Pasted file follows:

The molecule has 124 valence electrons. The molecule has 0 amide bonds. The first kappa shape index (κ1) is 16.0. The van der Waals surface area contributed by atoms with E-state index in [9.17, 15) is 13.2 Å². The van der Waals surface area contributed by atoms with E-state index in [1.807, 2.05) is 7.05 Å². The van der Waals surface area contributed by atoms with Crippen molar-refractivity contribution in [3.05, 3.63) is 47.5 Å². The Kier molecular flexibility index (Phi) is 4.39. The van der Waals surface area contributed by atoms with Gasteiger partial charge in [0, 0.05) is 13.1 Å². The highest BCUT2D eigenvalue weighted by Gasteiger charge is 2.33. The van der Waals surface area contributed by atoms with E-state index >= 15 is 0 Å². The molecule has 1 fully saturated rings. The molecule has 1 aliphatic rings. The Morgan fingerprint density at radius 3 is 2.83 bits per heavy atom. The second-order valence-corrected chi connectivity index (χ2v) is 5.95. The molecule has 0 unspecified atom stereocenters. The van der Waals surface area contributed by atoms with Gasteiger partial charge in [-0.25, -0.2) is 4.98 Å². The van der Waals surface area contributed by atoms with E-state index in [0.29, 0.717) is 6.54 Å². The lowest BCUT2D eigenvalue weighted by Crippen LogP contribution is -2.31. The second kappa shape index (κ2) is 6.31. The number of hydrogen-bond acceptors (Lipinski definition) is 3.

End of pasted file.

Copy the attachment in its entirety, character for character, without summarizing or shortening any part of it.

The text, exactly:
The molecule has 124 valence electrons. The molecule has 0 amide bonds. The first kappa shape index (κ1) is 16.0. The van der Waals surface area contributed by atoms with E-state index in [9.17, 15) is 13.2 Å². The van der Waals surface area contributed by atoms with E-state index in [1.807, 2.05) is 7.05 Å². The van der Waals surface area contributed by atoms with Crippen molar-refractivity contribution in [3.05, 3.63) is 47.5 Å². The Kier molecular flexibility index (Phi) is 4.39. The van der Waals surface area contributed by atoms with Gasteiger partial charge in [0, 0.05) is 13.1 Å². The highest BCUT2D eigenvalue weighted by Gasteiger charge is 2.33. The van der Waals surface area contributed by atoms with E-state index >= 15 is 0 Å². The molecule has 1 fully saturated rings. The molecule has 1 aliphatic rings. The Morgan fingerprint density at radius 3 is 2.83 bits per heavy atom. The second-order valence-corrected chi connectivity index (χ2v) is 5.95. The molecule has 0 unspecified atom stereocenters. The van der Waals surface area contributed by atoms with Gasteiger partial charge in [-0.25, -0.2) is 4.98 Å². The van der Waals surface area contributed by atoms with E-state index in [0.29, 0.717) is 6.54 Å². The lowest BCUT2D eigenvalue weighted by Crippen LogP contribution is -2.31. The second kappa shape index (κ2) is 6.31. The number of hydrogen-bond acceptors (Lipinski definition) is 3.